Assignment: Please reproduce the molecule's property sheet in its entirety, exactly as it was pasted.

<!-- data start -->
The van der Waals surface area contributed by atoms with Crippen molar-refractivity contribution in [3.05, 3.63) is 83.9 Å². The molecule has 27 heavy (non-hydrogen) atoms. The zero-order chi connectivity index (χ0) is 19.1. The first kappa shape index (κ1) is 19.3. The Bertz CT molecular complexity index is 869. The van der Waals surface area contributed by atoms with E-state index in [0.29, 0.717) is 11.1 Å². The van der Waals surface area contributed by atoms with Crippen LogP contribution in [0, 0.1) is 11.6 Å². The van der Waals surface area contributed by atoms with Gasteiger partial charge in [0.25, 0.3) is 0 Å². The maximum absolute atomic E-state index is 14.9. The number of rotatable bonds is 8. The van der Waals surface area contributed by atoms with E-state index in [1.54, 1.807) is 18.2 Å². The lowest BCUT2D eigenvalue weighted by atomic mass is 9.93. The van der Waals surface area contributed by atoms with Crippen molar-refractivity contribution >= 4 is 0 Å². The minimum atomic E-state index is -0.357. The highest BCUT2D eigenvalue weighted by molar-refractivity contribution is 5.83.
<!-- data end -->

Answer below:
The van der Waals surface area contributed by atoms with Crippen molar-refractivity contribution in [3.05, 3.63) is 83.9 Å². The molecule has 27 heavy (non-hydrogen) atoms. The zero-order chi connectivity index (χ0) is 19.1. The first kappa shape index (κ1) is 19.3. The Bertz CT molecular complexity index is 869. The van der Waals surface area contributed by atoms with E-state index in [0.29, 0.717) is 11.1 Å². The van der Waals surface area contributed by atoms with Crippen LogP contribution in [0, 0.1) is 11.6 Å². The van der Waals surface area contributed by atoms with Gasteiger partial charge in [0.25, 0.3) is 0 Å². The maximum absolute atomic E-state index is 14.9. The number of rotatable bonds is 8. The van der Waals surface area contributed by atoms with E-state index in [1.54, 1.807) is 18.2 Å². The lowest BCUT2D eigenvalue weighted by atomic mass is 9.93. The van der Waals surface area contributed by atoms with Crippen molar-refractivity contribution >= 4 is 0 Å². The minimum atomic E-state index is -0.357. The highest BCUT2D eigenvalue weighted by molar-refractivity contribution is 5.83.